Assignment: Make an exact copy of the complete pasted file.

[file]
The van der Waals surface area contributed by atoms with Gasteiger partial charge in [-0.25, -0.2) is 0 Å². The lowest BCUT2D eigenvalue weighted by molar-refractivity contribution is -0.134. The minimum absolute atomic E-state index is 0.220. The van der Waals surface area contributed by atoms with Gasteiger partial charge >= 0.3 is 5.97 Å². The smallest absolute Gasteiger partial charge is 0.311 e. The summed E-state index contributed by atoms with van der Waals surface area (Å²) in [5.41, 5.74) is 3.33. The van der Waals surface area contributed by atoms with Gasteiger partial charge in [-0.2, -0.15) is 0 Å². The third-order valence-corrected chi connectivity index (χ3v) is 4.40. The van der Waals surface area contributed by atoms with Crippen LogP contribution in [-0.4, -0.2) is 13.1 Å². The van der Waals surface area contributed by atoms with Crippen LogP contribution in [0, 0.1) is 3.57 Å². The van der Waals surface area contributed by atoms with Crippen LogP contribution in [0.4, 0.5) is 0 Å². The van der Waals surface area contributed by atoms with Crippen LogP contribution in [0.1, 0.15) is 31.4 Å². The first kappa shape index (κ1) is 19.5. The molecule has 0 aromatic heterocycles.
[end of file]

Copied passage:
The van der Waals surface area contributed by atoms with Gasteiger partial charge in [-0.25, -0.2) is 0 Å². The lowest BCUT2D eigenvalue weighted by molar-refractivity contribution is -0.134. The minimum absolute atomic E-state index is 0.220. The van der Waals surface area contributed by atoms with Gasteiger partial charge >= 0.3 is 5.97 Å². The smallest absolute Gasteiger partial charge is 0.311 e. The summed E-state index contributed by atoms with van der Waals surface area (Å²) in [5.41, 5.74) is 3.33. The van der Waals surface area contributed by atoms with Gasteiger partial charge in [-0.2, -0.15) is 0 Å². The third-order valence-corrected chi connectivity index (χ3v) is 4.40. The van der Waals surface area contributed by atoms with Crippen LogP contribution in [-0.4, -0.2) is 13.1 Å². The van der Waals surface area contributed by atoms with Crippen LogP contribution in [0, 0.1) is 3.57 Å². The van der Waals surface area contributed by atoms with Crippen LogP contribution in [0.4, 0.5) is 0 Å². The van der Waals surface area contributed by atoms with Crippen LogP contribution in [0.1, 0.15) is 31.4 Å². The first kappa shape index (κ1) is 19.5. The molecule has 0 aromatic heterocycles.